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Health board members expressing regrets over MOH hiring

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The Haldimand Norfolk board of health was planning to meet with legal counsel on Sept. 13 about the appointment of Dr. Matt Strauss as the area’s new acting medical officer of health.

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The move follows a board meeting on Sept. 7 at which some members said they were having second thoughts about hiring Strauss, whose opposition to COVID-19 lockdowns has stirred controversy and prompted the Ontario Liberals to call for the province to veto his selection.

“I am at the point in my life where I am ready to take ownership when a mistake is made,” said Norfolk Coun. Kim Huffman. “I’m fully taking responsibility for making a mistake.

“Over the course of this weekend, I have spoken with educators, physicians, business owners, seniors, parents, first responders and lawyers – all members of our community – and they are aghast that this is who we are putting in charge of our public health.

“I am whole-heartedly – without a doubt in my mind – revoking my support of Dr. Matt Strauss as acting medical officer of health.”

Also expressing reservations about Strauss’s hiring were councillors Amy Martin, Linda Vandendriessche and Tom Masschaele.

During the Sept. 7 meeting, staff recommended the board continue its deliberations behind closed doors.

Later, a motion was put forward to allow Strauss to speak to the board and address any questions. That was defeated 6-3. Instead, the board were to discuss his hiring at a meeting with lawyers on Sept. 13.

Strauss’s appointment, effective Sept. 14, was unanimously approved by health board members and announced on Sept. 3.

He is to succeed Dr. Alex Hukowich, who has been serving as interim acting medical officer of health since May. Hukowich took over form Dr. Shanker Nesathurai.

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An assistant professor of medicine at Queen’s University, Strauss has tweeted on multiple occasions that he opposes lockdowns, saying they aren’t effective in preventing deaths from COVID-19.

The announcement of Strauss’s appointment provoked a backlash in the community. In response to the controversy, Strauss shared a defence of his position that was published on the website of the Port Dover Maple Leaf newspaper.

“In the practice of medicine – clinical or otherwise – the ancient ethic of ‘first do no harm’ is paramount,” he said. “I do believe that further use of lockdown measures must therefore take their potential harms into account.

“I note, with dismay, that opioid deaths among young Ontarians more than tripled over the first period of the lockdown in 2020.”

In previous writings, Strauss also expressed concern over an escalation in medical and social problems arising from lockdown measures. These include suicide, depression, mental illness, spousal abuse, homicide, and neglect of the elderly and infirm among them.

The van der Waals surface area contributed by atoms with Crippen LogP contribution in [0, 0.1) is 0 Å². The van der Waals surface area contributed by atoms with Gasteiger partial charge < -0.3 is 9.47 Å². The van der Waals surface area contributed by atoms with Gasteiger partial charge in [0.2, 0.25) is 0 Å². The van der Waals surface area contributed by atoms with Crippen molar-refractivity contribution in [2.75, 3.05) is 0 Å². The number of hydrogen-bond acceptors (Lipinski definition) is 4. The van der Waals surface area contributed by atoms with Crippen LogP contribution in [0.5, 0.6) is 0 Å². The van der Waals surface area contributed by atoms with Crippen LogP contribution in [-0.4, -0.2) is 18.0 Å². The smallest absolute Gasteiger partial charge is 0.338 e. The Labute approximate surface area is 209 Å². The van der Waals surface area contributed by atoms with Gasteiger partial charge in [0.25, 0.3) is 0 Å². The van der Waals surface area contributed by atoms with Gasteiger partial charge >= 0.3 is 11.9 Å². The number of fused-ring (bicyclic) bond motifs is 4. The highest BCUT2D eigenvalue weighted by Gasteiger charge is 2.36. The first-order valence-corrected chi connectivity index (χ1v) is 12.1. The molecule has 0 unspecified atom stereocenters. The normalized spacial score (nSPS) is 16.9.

“I welcome conversation and fair criticism of these science-based views,” he said. “Such discourse is part of the scientific process. The politicization of my appointment and ad hominem attacks against me, conversely, are not. In fact, such attempts are themselves anti-scientific. Science is not a popularity contest, nor is it an agglomeration of credentialed opinion.”

Norfolk council serves as the health board for both Norfolk and Haldimand counties. The counties share a health unit and Norfolk council was deemed the management board 20 years ago due to the county’s larger population.

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Norfolk Mayor Kristal Chopp, chair of the health board, defended Strauss’s hiring, saying all council members were made aware of his views.

Chopp pointed out during the Sept. 7 board meeting that everyone at the table had expressed skepticism about lockdown measures and their efficacy since the global pandemic was declared in March, 2020.

“Differences of opinion make the world go around,” Chopp said. “We have all questioned some of the lockdown measures here in Haldimand and in Norfolk.”

Meantime, Ontario’s top doctor said he can take action if it appears public measures in Haldimand-Norfolk aren’t sufficient to protect residents from COVID-19 under Strauss.

Askled to comment on the appointment of Strauss, Dr. Kieran Moore repeated that the Haldimand-Norfolk board of health did not need his approval or that of the Ministry of Health in order to hire Strauss for an interim position.

But he said it is his duty as Ontario’s chief medical officer of health to monitor the situation in all health units.

“If and when this individual is hired…if it is my professional opinion that the population is not being protected to the utmost through public health measures, I do have actions that I can take under the Health Protection and Promotion Act to ensure that all citizens in Haldimand-Norfolk are protected against COVID-19,” he said.

Moore added the region has struggled to find a full-time medical officer of health.

“We’re very willing to continue to work with them to try to recruit someone who has the credentials required… and to provide guidance to them.”

Editor’s note: A previous version of this story incorrectly stated that Dr. Matt Strauss had described business owners who open in violation of public health orders as “heroes.” 

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